Baptists have long been standard-bearers of freedom of conscience for everyone, even for fellow citizens marketing ideas we might find objectionable. In fact, it is fair to say that America would have run on a decidedly different track had our Baptist forebears abandoned that foundational cause. Doing so might have rendered life more comfortable in their social circles had they kept their mouths shut, but Baptists refused to be derailed.
Righteousness required defending the rights of others to speak their minds as they secured that same God-given freedom for themselves. In an early demonstration of the “no pain, no gain” principle, Baptists left the coach section to become conductors on the freedom train. Their Scripture-saturated conscience would stand for nothing less. Neither should ours.
Like our sectarian ancestors, we Southern Baptists have never considered freedom of conscience optional or ornamental, going so far as to enshrine religious liberty as a core tenet of our confession of faith. Why? In the words of Article XVII of The Baptist Faith and Message 2000, “God alone is the Lord of the conscience, and He has left it free from the doctrines and commandments of men which are contrary to His Word or not contained in it.”
God will never be dethroned by interlopers who claim to have uncovered an idea better than the gospel. Clearly, no such idea exists, so He remains unthreatened by an arrangement that gives every philosophy the right to vie for customers in the marketplace of ideas. He created every competitor in that marketplace in His image (Genesis 1:27), and He holds each one personally accountable for what they do with Jesus (Romans 14:12; 2 Corinthians 5:10; Hebrews 9:27).
Because His way is supreme, God is more than willing for even the most “wackadoodle” to peddle their wares. Thinking Christians take on all comers, but our confession has always confirmed that conversion must be the fruit of conviction rather than coercion. From ancient times to our own, the gospel has seemed like a “stumbling block” to some and as “foolishness” to others, “but we preach Christ crucified: … the power of God and the wisdom of God. For the foolishness of God is wiser than human wisdom, and the weakness of God is stronger than human strength” (1 Corinthians 1:23-25).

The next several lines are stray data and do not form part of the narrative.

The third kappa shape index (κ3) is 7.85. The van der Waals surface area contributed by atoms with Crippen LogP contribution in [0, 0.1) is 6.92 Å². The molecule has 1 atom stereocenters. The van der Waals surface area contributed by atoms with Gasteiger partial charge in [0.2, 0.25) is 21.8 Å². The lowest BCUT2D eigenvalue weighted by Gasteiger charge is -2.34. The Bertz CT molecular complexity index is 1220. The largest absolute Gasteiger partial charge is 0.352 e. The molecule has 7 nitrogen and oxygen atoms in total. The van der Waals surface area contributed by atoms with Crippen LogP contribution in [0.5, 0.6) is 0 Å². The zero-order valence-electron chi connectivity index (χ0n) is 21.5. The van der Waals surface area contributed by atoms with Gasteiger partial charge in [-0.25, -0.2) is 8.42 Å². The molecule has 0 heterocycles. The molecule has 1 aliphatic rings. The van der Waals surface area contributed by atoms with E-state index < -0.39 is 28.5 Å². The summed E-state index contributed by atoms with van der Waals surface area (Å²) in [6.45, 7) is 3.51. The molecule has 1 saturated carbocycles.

The Word has a way with words. So let the games begin, and may the best plan win.
The Baptist Faith and Message is right: God alone is the Lord of the conscience. Life works best when that ideal is real for each of us individually and for all of us collectively. The ultimate question is not whether God should be the Lord of the conscience, but whether He is the Lord of yours, mine, and ours. More to the point, how genuinely Christian is our conscience?
Nearly three decades ago, long before fanatical secularism locked society in this current stranglehold, John MacArthur lamented “the vanishing conscience” in both the culture and the church. Likening the human conscience to an aircraft’s early warning system that screams “Pull up! Pull up before we crash and burn!” MacArthur observed that we have abandoned the Bible’s view of sin so we can feel better about ourselves. Because that ear-piercing Klaxon makes us uncomfortable, our culture has disarmed the very system designed to save us from destruction. So much for “no pain, no gain.”
In ways large and small, subtle and not-so-subtle, we have “exchanged the truth of God for a lie” (Romans 1:25), displacing God so we can call the shots. Because the Lord grants us freedom of conscience, we are free to suffer the effects of going our own way rather than His. But as the people of God have always known, when “there [is] no king in Israel” and “everyone [does] what [is] right in his own eyes” (Judges 21:25), the story does not end well.
Going God’s way produces a radically better ending, in the here and the hereafter. Aligning your conscience with His truth results in the thrill of victory. Living “your truth” only leads to the agony of defeat. Jesus said it best: “If you hold to my teaching, you are really my disciples. Then you will know the truth, and the truth will set you free” (John 8:31-32).
What good is freedom of conscience if its free exercise lands you in a prison of your own making? As they say, ideas have consequences; bad ideas have victims. Why return to “those weak and miserable” principles that bound you before? “Do you wish to be enslaved by them all over again” (Galatians 4:8-9)? Far better to remember that “it is for freedom that Christ has set us free. Stand firm, then, and do not let yourselves be burdened again by a yoke of slavery” (Galatians 5:1).
As your conscience and my conscience increasingly reflect Christ along the way, our collective Christian conscience can again become the marinade our society needs to repair its palate. We can be the remnant God uses to bring about revival so others can “taste and see that the Lord is good” (Psalm 34:8). We can be the load-bearing wall God erects to show our neighbors that “unless the Lord builds the house, the builders labor in vain” (Psalm 127:1). How freeing that would be. For thinking Christians, there is no better ending to this story than that.
— Dondi Costin is president of Charleston Southern University.